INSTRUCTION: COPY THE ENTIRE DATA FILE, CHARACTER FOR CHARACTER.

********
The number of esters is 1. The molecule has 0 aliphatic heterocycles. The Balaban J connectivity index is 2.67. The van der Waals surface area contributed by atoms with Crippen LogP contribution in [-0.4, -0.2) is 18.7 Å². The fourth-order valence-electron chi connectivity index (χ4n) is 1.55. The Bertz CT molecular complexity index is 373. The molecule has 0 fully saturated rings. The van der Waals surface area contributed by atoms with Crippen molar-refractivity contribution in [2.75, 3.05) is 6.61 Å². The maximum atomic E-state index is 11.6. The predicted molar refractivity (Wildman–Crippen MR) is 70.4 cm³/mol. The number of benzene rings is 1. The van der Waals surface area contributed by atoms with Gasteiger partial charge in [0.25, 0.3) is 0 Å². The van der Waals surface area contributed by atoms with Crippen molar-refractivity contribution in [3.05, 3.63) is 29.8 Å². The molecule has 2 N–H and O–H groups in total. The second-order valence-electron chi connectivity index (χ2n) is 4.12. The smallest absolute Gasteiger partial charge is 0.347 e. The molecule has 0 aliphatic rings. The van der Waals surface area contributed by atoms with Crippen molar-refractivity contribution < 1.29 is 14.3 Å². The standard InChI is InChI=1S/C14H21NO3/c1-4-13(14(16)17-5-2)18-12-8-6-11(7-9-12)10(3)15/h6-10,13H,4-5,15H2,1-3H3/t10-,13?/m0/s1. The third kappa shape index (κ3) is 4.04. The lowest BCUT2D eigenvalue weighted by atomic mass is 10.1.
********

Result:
The number of esters is 1. The molecule has 0 aliphatic heterocycles. The Balaban J connectivity index is 2.67. The van der Waals surface area contributed by atoms with Crippen LogP contribution in [-0.4, -0.2) is 18.7 Å². The fourth-order valence-electron chi connectivity index (χ4n) is 1.55. The Bertz CT molecular complexity index is 373. The molecule has 0 fully saturated rings. The van der Waals surface area contributed by atoms with Crippen molar-refractivity contribution in [2.75, 3.05) is 6.61 Å². The maximum atomic E-state index is 11.6. The predicted molar refractivity (Wildman–Crippen MR) is 70.4 cm³/mol. The number of benzene rings is 1. The van der Waals surface area contributed by atoms with Gasteiger partial charge in [0.25, 0.3) is 0 Å². The van der Waals surface area contributed by atoms with Crippen molar-refractivity contribution in [3.05, 3.63) is 29.8 Å². The molecule has 2 N–H and O–H groups in total. The second-order valence-electron chi connectivity index (χ2n) is 4.12. The smallest absolute Gasteiger partial charge is 0.347 e. The molecule has 0 aliphatic rings. The van der Waals surface area contributed by atoms with Crippen molar-refractivity contribution < 1.29 is 14.3 Å². The standard InChI is InChI=1S/C14H21NO3/c1-4-13(14(16)17-5-2)18-12-8-6-11(7-9-12)10(3)15/h6-10,13H,4-5,15H2,1-3H3/t10-,13?/m0/s1. The third kappa shape index (κ3) is 4.04. The lowest BCUT2D eigenvalue weighted by atomic mass is 10.1.